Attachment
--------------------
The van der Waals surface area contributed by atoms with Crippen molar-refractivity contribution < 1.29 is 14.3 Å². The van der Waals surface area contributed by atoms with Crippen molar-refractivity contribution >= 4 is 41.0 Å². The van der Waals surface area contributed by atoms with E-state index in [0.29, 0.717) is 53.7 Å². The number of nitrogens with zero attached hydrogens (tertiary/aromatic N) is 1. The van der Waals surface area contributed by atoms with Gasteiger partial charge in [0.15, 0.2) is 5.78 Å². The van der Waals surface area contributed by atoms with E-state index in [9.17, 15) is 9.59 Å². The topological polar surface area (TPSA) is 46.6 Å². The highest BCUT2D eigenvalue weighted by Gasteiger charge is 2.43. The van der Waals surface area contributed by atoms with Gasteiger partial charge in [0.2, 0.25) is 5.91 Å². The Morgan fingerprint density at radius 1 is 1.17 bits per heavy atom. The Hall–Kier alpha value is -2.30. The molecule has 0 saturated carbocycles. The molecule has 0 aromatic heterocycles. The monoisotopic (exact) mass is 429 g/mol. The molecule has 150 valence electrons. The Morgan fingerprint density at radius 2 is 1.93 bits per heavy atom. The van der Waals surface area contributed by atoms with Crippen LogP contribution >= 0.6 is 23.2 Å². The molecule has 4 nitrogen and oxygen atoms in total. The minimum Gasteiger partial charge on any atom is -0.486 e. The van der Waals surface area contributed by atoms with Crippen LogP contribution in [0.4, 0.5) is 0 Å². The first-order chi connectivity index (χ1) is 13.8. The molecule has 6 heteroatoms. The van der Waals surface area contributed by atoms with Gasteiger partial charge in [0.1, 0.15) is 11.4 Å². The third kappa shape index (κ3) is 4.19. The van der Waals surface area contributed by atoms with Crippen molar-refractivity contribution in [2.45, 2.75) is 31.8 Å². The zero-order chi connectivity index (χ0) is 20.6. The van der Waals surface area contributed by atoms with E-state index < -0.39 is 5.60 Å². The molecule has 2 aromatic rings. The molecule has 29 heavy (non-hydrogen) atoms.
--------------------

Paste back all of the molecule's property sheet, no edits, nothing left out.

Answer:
The van der Waals surface area contributed by atoms with Crippen molar-refractivity contribution < 1.29 is 14.3 Å². The van der Waals surface area contributed by atoms with Crippen molar-refractivity contribution >= 4 is 41.0 Å². The van der Waals surface area contributed by atoms with E-state index in [0.29, 0.717) is 53.7 Å². The number of nitrogens with zero attached hydrogens (tertiary/aromatic N) is 1. The van der Waals surface area contributed by atoms with Gasteiger partial charge in [0.15, 0.2) is 5.78 Å². The van der Waals surface area contributed by atoms with E-state index in [9.17, 15) is 9.59 Å². The topological polar surface area (TPSA) is 46.6 Å². The highest BCUT2D eigenvalue weighted by Gasteiger charge is 2.43. The van der Waals surface area contributed by atoms with Gasteiger partial charge in [0.2, 0.25) is 5.91 Å². The Morgan fingerprint density at radius 1 is 1.17 bits per heavy atom. The Hall–Kier alpha value is -2.30. The molecule has 0 saturated carbocycles. The molecule has 0 aromatic heterocycles. The monoisotopic (exact) mass is 429 g/mol. The molecule has 150 valence electrons. The Morgan fingerprint density at radius 2 is 1.93 bits per heavy atom. The van der Waals surface area contributed by atoms with Crippen LogP contribution >= 0.6 is 23.2 Å². The molecule has 4 nitrogen and oxygen atoms in total. The minimum Gasteiger partial charge on any atom is -0.486 e. The van der Waals surface area contributed by atoms with Crippen LogP contribution in [0.4, 0.5) is 0 Å². The first-order chi connectivity index (χ1) is 13.8. The molecule has 6 heteroatoms. The van der Waals surface area contributed by atoms with Gasteiger partial charge in [0.1, 0.15) is 11.4 Å². The third kappa shape index (κ3) is 4.19. The van der Waals surface area contributed by atoms with Crippen molar-refractivity contribution in [2.45, 2.75) is 31.8 Å². The zero-order chi connectivity index (χ0) is 20.6. The van der Waals surface area contributed by atoms with E-state index < -0.39 is 5.60 Å². The molecule has 2 aromatic rings. The molecule has 29 heavy (non-hydrogen) atoms.